Nothing Is Impossible with God
Luke 1:26-38, Advent Week 4: Love
Christmas draws nearer, and we’re compelled to get on with it. Bring on the Christmas tree, light the birthday candles, and break out the presents. Happy birthday, Jesus! But not so fast. Christmas is a 12-day feast beginning December 25, and we need to pace ourselves. Today, the Fourth Sunday in Advent, sounds an expectant note in something of a strange key, a kind of prelude to Christmas. A virgin girl conceives, and the Son she carries in her womb is the Son of the Most High God. Impossible, you say? No, nothing is impossible with God.
Luke is a good historian. The incarnation of God happened in time and place. This is no legend of the “divine child,” no myth of things long ago in a land far away. It happened in the sixth month of Elizabeth’s pregnancy. You remember Elizabeth—old enough to be your grandmother, now pregnant out to here with a little boy soon to be named John. And you remember the boy’s father, Zechariah, the old priest who was serving at the incense altar when the angel Gabriel popped in with the impossible news that he and Elizabeth would conceive for the first time in their lives. He hasn’t spoken a word for the last six months because the angel struck him speechless for asking questions that were out of line and not believing that anything is possible with God.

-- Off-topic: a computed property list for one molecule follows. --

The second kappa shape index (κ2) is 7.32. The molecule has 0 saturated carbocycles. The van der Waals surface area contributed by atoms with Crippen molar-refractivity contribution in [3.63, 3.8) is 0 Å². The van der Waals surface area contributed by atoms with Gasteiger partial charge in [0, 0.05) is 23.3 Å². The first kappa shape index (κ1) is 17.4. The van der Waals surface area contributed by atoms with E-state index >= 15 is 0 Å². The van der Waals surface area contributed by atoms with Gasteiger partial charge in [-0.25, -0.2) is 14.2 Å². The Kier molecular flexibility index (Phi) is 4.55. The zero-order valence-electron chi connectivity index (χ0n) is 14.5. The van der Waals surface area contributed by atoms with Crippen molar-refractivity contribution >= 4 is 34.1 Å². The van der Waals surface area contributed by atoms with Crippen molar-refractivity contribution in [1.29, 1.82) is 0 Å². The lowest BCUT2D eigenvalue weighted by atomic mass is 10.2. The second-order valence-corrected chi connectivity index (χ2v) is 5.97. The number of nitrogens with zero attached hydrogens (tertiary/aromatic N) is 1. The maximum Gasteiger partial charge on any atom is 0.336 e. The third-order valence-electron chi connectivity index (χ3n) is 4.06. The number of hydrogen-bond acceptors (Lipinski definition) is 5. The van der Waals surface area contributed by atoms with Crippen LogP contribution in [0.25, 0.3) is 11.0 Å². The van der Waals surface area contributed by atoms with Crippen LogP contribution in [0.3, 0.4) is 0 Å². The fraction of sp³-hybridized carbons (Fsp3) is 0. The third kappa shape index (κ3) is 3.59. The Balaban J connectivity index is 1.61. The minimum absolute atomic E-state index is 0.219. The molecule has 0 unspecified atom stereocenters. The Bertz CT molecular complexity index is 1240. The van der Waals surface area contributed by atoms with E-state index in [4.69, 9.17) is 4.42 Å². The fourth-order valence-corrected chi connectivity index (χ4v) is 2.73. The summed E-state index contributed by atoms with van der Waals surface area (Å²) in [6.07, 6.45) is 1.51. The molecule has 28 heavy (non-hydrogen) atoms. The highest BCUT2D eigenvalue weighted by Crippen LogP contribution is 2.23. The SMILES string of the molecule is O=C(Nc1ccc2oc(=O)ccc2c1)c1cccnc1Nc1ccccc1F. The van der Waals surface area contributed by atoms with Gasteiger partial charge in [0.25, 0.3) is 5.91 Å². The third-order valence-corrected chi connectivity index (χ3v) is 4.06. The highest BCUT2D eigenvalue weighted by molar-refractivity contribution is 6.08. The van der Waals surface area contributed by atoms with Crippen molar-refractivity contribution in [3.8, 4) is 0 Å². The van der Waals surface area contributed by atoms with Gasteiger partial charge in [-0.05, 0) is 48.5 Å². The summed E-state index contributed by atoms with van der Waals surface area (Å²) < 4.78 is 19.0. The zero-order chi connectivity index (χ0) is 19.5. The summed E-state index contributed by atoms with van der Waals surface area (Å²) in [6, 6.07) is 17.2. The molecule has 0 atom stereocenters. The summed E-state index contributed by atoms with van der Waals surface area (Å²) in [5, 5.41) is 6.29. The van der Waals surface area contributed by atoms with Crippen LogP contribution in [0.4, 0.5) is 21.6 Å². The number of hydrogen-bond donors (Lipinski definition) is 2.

Perhaps it will spin your head, but I’ll risk your dizziness, and tell you that Luke probably has something big in mind by telling us, twice, that it’s the sixth month of Elizabeth’s pregnancy. In nine more months, Jesus will be born, and 40 days after his birth, Mary and Joseph will bring him to the temple for the first time. If you add all these months and days up, it comes to 490 days or 70 weeks from the time that Gabriel appeared to Zechariah in the temple to the time Jesus made his first appearance in the temple. That’s precisely the timetable the angel Gabriel gave the prophet Daniel hundreds of years before. “Seventy sevens are decreed for your people and your holy city to finish transgression, to put an end to sin, to stone for wickedness, to bring in everlasting righteousness, to seal up vision and prophesy and to anoint the most holy.” Impossible, you say? No, nothing is impossible with God.
The place is Nazareth in Galilee, a nonplace in the no place of the land of Zebulun. Nazareth is never mentioned in the Old Testament. Galilee is, though. It’s the “circle of nations” where the prophet Isaiah said the light of Christ would first dawn in the darkness (Is 9:1–2). It’s not the place you’d expect a respectable messiah, or even his mother, to come from. The people of Judea despised Nazareth. “Can anything good come from Nazareth?” Nathanael once snorted. You bet it can. Nothing is impossible with God.